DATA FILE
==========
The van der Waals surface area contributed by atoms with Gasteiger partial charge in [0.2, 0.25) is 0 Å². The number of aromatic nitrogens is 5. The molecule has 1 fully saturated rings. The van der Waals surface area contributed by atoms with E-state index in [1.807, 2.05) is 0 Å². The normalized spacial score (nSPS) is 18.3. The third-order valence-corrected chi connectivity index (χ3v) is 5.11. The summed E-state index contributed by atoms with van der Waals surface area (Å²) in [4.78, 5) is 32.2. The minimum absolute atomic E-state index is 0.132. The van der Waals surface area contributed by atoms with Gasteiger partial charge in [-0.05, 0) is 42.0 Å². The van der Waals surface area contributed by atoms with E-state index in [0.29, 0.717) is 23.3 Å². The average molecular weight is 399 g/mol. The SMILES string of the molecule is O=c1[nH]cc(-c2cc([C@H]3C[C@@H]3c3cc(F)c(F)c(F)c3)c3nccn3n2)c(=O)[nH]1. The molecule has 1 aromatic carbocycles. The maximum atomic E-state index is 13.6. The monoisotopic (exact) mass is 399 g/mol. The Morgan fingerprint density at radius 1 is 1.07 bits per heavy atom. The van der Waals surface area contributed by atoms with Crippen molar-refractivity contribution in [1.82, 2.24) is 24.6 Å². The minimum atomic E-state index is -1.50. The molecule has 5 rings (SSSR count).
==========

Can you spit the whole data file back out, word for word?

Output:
The van der Waals surface area contributed by atoms with Gasteiger partial charge in [0.2, 0.25) is 0 Å². The number of aromatic nitrogens is 5. The molecule has 1 fully saturated rings. The van der Waals surface area contributed by atoms with E-state index in [1.807, 2.05) is 0 Å². The normalized spacial score (nSPS) is 18.3. The third-order valence-corrected chi connectivity index (χ3v) is 5.11. The summed E-state index contributed by atoms with van der Waals surface area (Å²) in [4.78, 5) is 32.2. The minimum absolute atomic E-state index is 0.132. The van der Waals surface area contributed by atoms with Gasteiger partial charge in [-0.05, 0) is 42.0 Å². The van der Waals surface area contributed by atoms with E-state index in [0.29, 0.717) is 23.3 Å². The average molecular weight is 399 g/mol. The SMILES string of the molecule is O=c1[nH]cc(-c2cc([C@H]3C[C@@H]3c3cc(F)c(F)c(F)c3)c3nccn3n2)c(=O)[nH]1. The molecule has 1 aromatic carbocycles. The maximum atomic E-state index is 13.6. The monoisotopic (exact) mass is 399 g/mol. The Morgan fingerprint density at radius 1 is 1.07 bits per heavy atom. The van der Waals surface area contributed by atoms with Crippen molar-refractivity contribution in [1.82, 2.24) is 24.6 Å². The minimum atomic E-state index is -1.50. The molecule has 5 rings (SSSR count).